Ex-prisoner praises Palestinian escapees from Israeli jail

Ex-prisoner praises Palestinian escapees from Israeli jail
A guard is seen at an observation tower in Gilboa Prison from where six Palestinian prisoners escaped, northern Israel, Sept. 9, 2021. (Reuters)
Short Url
Updated 09 September 2021

Ex-prisoner praises Palestinian escapees from Israeli jail

Ex-prisoner praises Palestinian escapees from Israeli jail
  • Hilal Jaradat was arrested in 1985 over the killing of three Israeli soldiers and sentenced to 99 years in prison when he was 19
  • Jaradat was in Gilboa for several years, from where five members of Islamic Jihad and one member of the Fatah Revolutionary Council escaped through a tunnel on Sept. 6

GAZA CITY: A former inmate of Israel’s Gilboa Prison has described the recent escape of six Palestinian prisoners as “miraculous.”

Hilal Jaradat, who had been involved in a previous escape attempt from the jail, said prisoners called Gilboa the “Israeli Guantanamo” because of its high walls with barbed wire and a heavy deployment of guards, towers and surveillance cameras that monitor every movement.

Jaradat was arrested in 1985 over the killing of three Israeli soldiers and sentenced to 99 years in prison when he was 19. He spent 27 years in Israeli imprisonment and was deported to Gaza following a prisoner exchange in 2011 between Hamas and Israel.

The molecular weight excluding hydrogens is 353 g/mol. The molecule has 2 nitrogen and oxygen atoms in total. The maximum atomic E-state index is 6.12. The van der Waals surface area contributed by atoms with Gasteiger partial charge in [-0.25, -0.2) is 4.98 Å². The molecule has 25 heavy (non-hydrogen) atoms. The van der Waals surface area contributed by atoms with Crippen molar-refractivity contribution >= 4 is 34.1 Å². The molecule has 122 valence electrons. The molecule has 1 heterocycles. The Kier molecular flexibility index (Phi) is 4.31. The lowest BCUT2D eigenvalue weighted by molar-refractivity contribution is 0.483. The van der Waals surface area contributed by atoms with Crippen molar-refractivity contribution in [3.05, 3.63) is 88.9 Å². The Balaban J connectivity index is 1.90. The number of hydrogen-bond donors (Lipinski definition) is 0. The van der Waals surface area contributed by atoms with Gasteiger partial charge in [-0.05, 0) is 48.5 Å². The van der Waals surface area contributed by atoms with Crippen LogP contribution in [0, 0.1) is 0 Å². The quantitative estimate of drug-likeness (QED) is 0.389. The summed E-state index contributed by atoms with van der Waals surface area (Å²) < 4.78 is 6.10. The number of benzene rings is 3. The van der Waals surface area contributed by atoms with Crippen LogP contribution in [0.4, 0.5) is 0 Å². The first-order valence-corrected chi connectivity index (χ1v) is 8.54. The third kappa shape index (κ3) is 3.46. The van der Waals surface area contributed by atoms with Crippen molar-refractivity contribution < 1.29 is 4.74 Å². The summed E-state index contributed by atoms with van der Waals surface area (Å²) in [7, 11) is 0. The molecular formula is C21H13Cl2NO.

He was in Gilboa for several years, from where five members of Islamic Jihad and one member of the Fatah Revolutionary Council escaped through a tunnel on Sept. 6.

Jaradat was part of a group that planned their escape from the prison through a tunnel in 1998. Some prisoners got away before the guards discovered the tunnel.

He said it requires great planning and a lot of patience to penetrate the fortifications and the human and technical monitoring system.

Jaradat said the inmates at Gilboa are not given freedom even inside the prison as Israel considers them the most dangerous: They are accused of being behind the killings of Israelis.

He told Arab News that the complex procedures are aimed at “breaking the prisoners’ will,” but “many prisoners do not stop thinking about extracting their freedom by every possible means.”